the upside of 9 miles a day is that you're unlikely to end up over trained, fatigued. But it will be tough to get very fit. It was less than my mileage for semi serious 10k
I like this:
What it actually means is about 20th woman.
Good athlete, but a lot of slightly grating self promotion.
> I like this:
> Winner New York Marathon Overall Non-Pro Female: 2h52
> What it actually means is about 20th woman.
> Good athlete, but a lot of slightly grating self promotion.
Not as grating as the retreat prices!!
She came 364th overall, 28th female and 1st in age.
for my only marathon so far, i trained 5 to 7 miles 3 times a week, all on road hills for about 3 months. also rugby every weekend. including sprinting trainning at rugby.
1 or 2 10 milers. my time was 3.15. i didnt need to do lots of long runs.
now i like to run long, so i run long. 8 to 10 miles is nice. i want to do an ultra at some point but wont try to run 100s of miles a week to train. just be happy and comfortable running.
the 9 mile authoress has some quality tri credintials. she runs marathons for fun! i thinks.
Thinking about it again, I can see that it would give results, if it was regular and lots of quality.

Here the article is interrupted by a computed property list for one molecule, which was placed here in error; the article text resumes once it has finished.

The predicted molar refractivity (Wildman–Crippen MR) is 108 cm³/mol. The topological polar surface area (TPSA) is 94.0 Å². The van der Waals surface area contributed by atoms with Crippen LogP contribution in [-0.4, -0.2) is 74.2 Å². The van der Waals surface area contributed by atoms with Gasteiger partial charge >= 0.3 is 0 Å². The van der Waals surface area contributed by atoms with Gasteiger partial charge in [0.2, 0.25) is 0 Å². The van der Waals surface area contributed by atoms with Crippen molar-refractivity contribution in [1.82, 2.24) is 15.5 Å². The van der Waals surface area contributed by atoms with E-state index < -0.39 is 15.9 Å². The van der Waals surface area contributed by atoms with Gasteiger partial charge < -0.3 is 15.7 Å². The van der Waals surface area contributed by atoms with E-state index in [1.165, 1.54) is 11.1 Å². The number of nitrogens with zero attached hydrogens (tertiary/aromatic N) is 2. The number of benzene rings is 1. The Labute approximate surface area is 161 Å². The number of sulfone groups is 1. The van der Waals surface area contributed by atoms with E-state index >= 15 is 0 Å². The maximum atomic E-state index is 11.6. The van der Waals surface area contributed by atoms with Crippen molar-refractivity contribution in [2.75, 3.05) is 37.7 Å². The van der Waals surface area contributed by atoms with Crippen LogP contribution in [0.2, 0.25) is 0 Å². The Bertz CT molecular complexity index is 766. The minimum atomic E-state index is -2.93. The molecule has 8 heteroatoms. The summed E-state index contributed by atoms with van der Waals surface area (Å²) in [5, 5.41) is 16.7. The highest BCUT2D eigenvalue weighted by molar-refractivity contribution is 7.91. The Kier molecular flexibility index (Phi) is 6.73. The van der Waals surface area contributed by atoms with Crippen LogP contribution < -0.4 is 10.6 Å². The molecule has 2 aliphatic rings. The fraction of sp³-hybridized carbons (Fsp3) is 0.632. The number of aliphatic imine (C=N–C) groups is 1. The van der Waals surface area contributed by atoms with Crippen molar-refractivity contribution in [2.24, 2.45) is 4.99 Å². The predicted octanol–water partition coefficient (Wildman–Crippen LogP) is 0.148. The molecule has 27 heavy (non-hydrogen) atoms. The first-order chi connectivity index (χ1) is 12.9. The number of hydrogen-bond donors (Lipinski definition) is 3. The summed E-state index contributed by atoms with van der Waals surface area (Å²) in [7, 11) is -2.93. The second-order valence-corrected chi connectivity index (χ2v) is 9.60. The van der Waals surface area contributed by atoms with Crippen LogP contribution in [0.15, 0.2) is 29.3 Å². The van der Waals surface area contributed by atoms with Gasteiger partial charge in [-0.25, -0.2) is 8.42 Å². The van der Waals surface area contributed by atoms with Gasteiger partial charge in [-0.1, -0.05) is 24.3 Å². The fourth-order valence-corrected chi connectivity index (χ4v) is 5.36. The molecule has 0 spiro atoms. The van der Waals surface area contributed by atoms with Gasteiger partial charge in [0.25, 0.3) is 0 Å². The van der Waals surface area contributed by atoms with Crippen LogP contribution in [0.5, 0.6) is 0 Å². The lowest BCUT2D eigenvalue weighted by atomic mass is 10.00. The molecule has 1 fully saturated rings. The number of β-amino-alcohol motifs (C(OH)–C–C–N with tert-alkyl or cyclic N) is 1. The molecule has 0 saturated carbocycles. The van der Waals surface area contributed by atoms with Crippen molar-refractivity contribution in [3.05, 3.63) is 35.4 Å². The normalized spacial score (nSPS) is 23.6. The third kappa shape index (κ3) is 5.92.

Charlie Spedding ran about 70 miles a week, Steve Jones about 90. Everyone is different in what it takes to get the training benefits.
I think long runs are over rated tbh, especially if they are slow.
However I'd also not have thought 9 miles would give the aerobic challenge.
My best year was lots of 9-12 milers with an African 64 minute half marathoner. We'd finish runs down at 5:20 pace. It was brutal. But I'd run 5 or so 20 milers but lots and lots of 10-15 milers at pace. But we were rarely out for more than 90 minutes.
> I agree. I also feel that there a major psychological barriers to overcome, especially if you are not used to running long distances. The head-game needed to get through a marathon is not going to be won during 9-milers IMO.
I guess it depends on what type of "head" you have.
My real head-game would be overcoming the monotony of multiple longer training runs.
Training is boring but it's easy to find the motivation to push for longer on the event that you have been eagerly anticipating.
So much depends on the individual, there have always been training programs but nothing suits everyone.
Going back 30 years when I ran on roads I was never a high mileage runner, but I had an extremely physical job (and long hours) and tended to do shorter runs, at pace whilst relying on work for basic stamina.